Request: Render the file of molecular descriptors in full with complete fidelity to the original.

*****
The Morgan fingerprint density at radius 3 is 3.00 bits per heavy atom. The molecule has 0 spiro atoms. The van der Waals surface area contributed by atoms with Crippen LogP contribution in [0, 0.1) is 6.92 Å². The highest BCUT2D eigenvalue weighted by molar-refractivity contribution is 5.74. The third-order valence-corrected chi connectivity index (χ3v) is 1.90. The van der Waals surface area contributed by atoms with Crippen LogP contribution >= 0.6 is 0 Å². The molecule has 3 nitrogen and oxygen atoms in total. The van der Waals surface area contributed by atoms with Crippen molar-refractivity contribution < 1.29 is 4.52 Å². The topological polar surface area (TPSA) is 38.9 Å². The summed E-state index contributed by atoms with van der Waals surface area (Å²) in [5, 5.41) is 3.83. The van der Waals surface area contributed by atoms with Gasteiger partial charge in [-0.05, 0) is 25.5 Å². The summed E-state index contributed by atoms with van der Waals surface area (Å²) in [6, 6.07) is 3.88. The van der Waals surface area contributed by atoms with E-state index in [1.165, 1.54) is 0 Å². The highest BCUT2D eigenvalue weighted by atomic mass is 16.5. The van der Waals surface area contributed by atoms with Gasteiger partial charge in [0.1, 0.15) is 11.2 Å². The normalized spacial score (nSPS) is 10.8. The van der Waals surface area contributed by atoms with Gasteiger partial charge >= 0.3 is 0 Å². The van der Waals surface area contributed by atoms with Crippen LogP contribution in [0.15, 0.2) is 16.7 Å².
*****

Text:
The Morgan fingerprint density at radius 3 is 3.00 bits per heavy atom. The molecule has 0 spiro atoms. The van der Waals surface area contributed by atoms with Crippen LogP contribution in [0, 0.1) is 6.92 Å². The highest BCUT2D eigenvalue weighted by molar-refractivity contribution is 5.74. The third-order valence-corrected chi connectivity index (χ3v) is 1.90. The van der Waals surface area contributed by atoms with Crippen LogP contribution >= 0.6 is 0 Å². The molecule has 3 nitrogen and oxygen atoms in total. The van der Waals surface area contributed by atoms with Crippen molar-refractivity contribution < 1.29 is 4.52 Å². The topological polar surface area (TPSA) is 38.9 Å². The summed E-state index contributed by atoms with van der Waals surface area (Å²) in [5, 5.41) is 3.83. The van der Waals surface area contributed by atoms with Gasteiger partial charge in [-0.05, 0) is 25.5 Å². The summed E-state index contributed by atoms with van der Waals surface area (Å²) in [6, 6.07) is 3.88. The van der Waals surface area contributed by atoms with E-state index in [1.165, 1.54) is 0 Å². The highest BCUT2D eigenvalue weighted by atomic mass is 16.5. The van der Waals surface area contributed by atoms with Gasteiger partial charge in [0.1, 0.15) is 11.2 Å². The normalized spacial score (nSPS) is 10.8. The van der Waals surface area contributed by atoms with Gasteiger partial charge >= 0.3 is 0 Å². The van der Waals surface area contributed by atoms with Crippen LogP contribution in [0.15, 0.2) is 16.7 Å².